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Eyes on the Road: Oakwood seeking to widen road
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Oakwood is seeking money to improve Old Oakwood Road in step with nearby Performance Foodservice Milton’s plans to build a 521,135-square-foot warehouse.

The City Council voted Monday night to try to get funding from the Georgia Department of Community Affairs and the Appalachian Regional Commission for the construction.

The project calls for adding a center turn lane to two-lane Old Oakwood, City Manager Stan Brown said.

While the first phase involves a stretch in front of the planned warehouse and distribution center, “we are looking at similar improvements farther up Old Oakwood,” Brown said.

The council voted in June to OK a setback change that paves the way for Performance Foodservice to build the plant, also off Mundy Mill Road. The company already has a 230,000-square-foot building across the road from the planned site.

Bill Watson, the company’s vice president of operations, said the building is needed for future growth. “We have exhausted our current footprint,” he said.

The Oakwood site is one of many locations nationwide operated by Richmond, Va.-based Performance Foodservice.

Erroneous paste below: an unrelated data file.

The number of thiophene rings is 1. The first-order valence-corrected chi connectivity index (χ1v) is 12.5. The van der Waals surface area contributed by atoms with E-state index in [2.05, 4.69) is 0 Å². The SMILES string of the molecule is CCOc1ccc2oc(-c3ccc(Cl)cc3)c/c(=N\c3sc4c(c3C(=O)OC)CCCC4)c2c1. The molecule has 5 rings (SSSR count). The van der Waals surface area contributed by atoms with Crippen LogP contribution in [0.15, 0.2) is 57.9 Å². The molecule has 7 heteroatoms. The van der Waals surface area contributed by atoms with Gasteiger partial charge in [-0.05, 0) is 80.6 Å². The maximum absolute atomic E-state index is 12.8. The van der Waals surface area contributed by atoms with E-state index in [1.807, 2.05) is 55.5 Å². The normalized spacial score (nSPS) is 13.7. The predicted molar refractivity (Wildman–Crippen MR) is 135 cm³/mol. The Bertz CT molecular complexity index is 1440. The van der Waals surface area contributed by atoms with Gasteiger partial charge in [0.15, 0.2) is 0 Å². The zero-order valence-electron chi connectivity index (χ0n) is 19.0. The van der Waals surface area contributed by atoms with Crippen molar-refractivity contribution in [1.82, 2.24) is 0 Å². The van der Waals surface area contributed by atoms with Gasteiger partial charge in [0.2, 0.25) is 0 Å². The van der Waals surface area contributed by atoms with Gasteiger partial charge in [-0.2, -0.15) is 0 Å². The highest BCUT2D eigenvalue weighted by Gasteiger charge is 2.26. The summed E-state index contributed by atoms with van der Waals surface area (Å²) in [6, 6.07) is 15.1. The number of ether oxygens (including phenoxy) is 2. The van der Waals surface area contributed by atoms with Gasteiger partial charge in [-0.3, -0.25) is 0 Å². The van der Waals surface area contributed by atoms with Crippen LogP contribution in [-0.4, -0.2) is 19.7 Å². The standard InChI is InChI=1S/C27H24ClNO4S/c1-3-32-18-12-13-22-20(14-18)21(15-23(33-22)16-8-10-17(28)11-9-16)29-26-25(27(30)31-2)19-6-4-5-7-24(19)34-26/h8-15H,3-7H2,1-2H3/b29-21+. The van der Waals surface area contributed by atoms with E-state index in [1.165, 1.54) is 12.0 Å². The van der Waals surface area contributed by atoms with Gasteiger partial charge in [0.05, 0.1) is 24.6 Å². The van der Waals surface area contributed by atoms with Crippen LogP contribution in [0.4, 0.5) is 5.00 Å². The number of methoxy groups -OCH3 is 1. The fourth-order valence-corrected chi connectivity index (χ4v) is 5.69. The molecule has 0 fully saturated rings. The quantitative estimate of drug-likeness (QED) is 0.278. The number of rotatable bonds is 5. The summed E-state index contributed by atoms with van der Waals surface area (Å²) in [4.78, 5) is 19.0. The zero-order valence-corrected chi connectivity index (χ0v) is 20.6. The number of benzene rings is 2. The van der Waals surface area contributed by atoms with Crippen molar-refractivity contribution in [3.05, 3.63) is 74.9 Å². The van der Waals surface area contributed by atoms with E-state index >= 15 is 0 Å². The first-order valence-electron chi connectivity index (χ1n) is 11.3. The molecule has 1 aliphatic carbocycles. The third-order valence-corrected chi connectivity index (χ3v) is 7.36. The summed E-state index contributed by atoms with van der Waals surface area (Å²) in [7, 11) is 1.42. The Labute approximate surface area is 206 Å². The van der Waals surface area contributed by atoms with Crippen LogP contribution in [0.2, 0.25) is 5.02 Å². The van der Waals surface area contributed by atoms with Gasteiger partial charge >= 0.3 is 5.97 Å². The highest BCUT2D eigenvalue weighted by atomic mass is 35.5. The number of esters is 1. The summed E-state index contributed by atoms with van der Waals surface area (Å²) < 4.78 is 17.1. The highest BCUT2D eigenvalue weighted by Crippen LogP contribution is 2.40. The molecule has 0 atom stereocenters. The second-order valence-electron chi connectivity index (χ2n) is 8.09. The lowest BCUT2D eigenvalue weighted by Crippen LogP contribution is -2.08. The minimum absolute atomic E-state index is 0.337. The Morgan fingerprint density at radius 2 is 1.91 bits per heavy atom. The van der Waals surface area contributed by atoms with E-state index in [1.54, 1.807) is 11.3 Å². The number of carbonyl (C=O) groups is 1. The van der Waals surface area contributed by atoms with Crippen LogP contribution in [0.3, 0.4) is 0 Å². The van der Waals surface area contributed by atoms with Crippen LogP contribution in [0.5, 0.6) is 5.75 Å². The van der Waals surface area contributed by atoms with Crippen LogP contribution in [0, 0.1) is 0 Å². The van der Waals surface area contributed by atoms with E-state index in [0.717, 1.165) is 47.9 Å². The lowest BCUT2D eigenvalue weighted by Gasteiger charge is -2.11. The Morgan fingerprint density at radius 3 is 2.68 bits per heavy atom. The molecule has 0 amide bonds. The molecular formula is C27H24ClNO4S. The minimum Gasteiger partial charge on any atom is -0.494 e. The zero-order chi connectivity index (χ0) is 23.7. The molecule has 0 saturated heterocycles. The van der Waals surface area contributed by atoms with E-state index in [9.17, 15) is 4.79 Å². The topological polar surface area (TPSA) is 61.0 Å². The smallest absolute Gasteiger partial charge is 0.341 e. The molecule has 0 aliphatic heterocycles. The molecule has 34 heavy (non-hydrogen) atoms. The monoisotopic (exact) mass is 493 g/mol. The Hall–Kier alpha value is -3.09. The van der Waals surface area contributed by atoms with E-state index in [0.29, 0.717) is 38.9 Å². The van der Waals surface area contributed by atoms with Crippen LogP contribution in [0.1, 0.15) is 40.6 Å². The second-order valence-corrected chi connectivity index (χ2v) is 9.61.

Oakwood went through a similar process in improving M. Stringer Road at the King’s Hawaiian plant off H.F. Reed Industrial Parkway. M. Stringer, as it travels in front of King’s Hawaiian, is now known as Aloha Way.

Road group to discuss project’s higher costs

A group of road planners will hear today about costs that have more than doubled for right-of-way acquisition in the planned widening of Ga. 347/Lanier Islands Parkway in South Hall County.

Originally estimated to be $5 million, right-of-way acquisition for the project, which runs between McEver Road and Lake Lanier Islands resort, is now at $10.25 million.

Teri Pope, district spokeswoman for the Georgia Department of Transportation, has said, “About every way possible, the right-of-way prices went up.”

“We added parcels to the project. Some (parcels) that were residential turned

easement and we ended up having to buy land instead of just using an easement.”

Also, Pope said, “property is certainly not going to be cheap” in the Lake Lanier area.

The higher costs will be reflected in the Gainesville-Hall Metropolitan Planning Organization’s Transportation Improvement Plan, as required by federal law.

The MPO’s Technical Coordinating Committee, a group comprising area government engineers, planners and other officials, is set to consider the change at its meeting set for 10:30 a.m. at the Hall County Government Center, 2875 Browns Bridge Road, Gainesville.

Jeff Gill covers transportation issues for The Times. Share your thoughts, news tips and questions with him:


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